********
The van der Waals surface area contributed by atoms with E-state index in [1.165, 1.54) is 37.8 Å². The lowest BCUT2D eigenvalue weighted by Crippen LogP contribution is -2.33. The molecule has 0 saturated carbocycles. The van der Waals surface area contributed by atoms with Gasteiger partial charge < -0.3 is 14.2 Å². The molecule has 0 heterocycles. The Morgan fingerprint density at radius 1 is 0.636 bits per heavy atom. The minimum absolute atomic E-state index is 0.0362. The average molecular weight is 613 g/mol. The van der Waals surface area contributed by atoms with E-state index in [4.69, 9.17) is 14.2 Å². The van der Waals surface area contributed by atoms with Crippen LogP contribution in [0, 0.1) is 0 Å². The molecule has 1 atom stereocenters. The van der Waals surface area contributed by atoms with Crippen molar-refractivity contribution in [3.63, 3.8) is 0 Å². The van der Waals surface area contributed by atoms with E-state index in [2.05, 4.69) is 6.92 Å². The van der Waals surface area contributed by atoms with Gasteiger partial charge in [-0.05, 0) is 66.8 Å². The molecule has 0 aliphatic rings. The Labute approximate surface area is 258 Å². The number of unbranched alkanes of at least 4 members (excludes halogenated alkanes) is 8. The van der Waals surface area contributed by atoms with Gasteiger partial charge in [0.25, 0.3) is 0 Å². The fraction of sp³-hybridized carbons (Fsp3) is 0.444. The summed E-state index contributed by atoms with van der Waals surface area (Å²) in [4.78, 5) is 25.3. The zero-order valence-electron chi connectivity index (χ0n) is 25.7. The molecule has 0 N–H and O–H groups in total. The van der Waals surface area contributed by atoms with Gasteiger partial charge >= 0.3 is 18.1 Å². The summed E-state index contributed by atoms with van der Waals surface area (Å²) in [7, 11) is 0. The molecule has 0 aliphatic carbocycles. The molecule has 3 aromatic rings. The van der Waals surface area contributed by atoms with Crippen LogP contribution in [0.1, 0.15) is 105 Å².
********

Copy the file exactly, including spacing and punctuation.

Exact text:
The van der Waals surface area contributed by atoms with E-state index in [1.165, 1.54) is 37.8 Å². The lowest BCUT2D eigenvalue weighted by Crippen LogP contribution is -2.33. The molecule has 0 saturated carbocycles. The van der Waals surface area contributed by atoms with Gasteiger partial charge < -0.3 is 14.2 Å². The molecule has 0 heterocycles. The Morgan fingerprint density at radius 1 is 0.636 bits per heavy atom. The minimum absolute atomic E-state index is 0.0362. The average molecular weight is 613 g/mol. The van der Waals surface area contributed by atoms with E-state index in [4.69, 9.17) is 14.2 Å². The van der Waals surface area contributed by atoms with Crippen LogP contribution in [0, 0.1) is 0 Å². The molecule has 1 atom stereocenters. The van der Waals surface area contributed by atoms with Crippen molar-refractivity contribution in [3.63, 3.8) is 0 Å². The van der Waals surface area contributed by atoms with E-state index in [2.05, 4.69) is 6.92 Å². The van der Waals surface area contributed by atoms with Gasteiger partial charge in [-0.05, 0) is 66.8 Å². The molecule has 0 aliphatic rings. The Labute approximate surface area is 258 Å². The number of unbranched alkanes of at least 4 members (excludes halogenated alkanes) is 8. The van der Waals surface area contributed by atoms with Gasteiger partial charge in [0.25, 0.3) is 0 Å². The fraction of sp³-hybridized carbons (Fsp3) is 0.444. The summed E-state index contributed by atoms with van der Waals surface area (Å²) in [4.78, 5) is 25.3. The zero-order valence-electron chi connectivity index (χ0n) is 25.7. The molecule has 0 N–H and O–H groups in total. The van der Waals surface area contributed by atoms with Gasteiger partial charge >= 0.3 is 18.1 Å². The summed E-state index contributed by atoms with van der Waals surface area (Å²) in [7, 11) is 0. The molecule has 0 aliphatic carbocycles. The molecule has 3 aromatic rings. The van der Waals surface area contributed by atoms with Crippen LogP contribution in [0.1, 0.15) is 105 Å².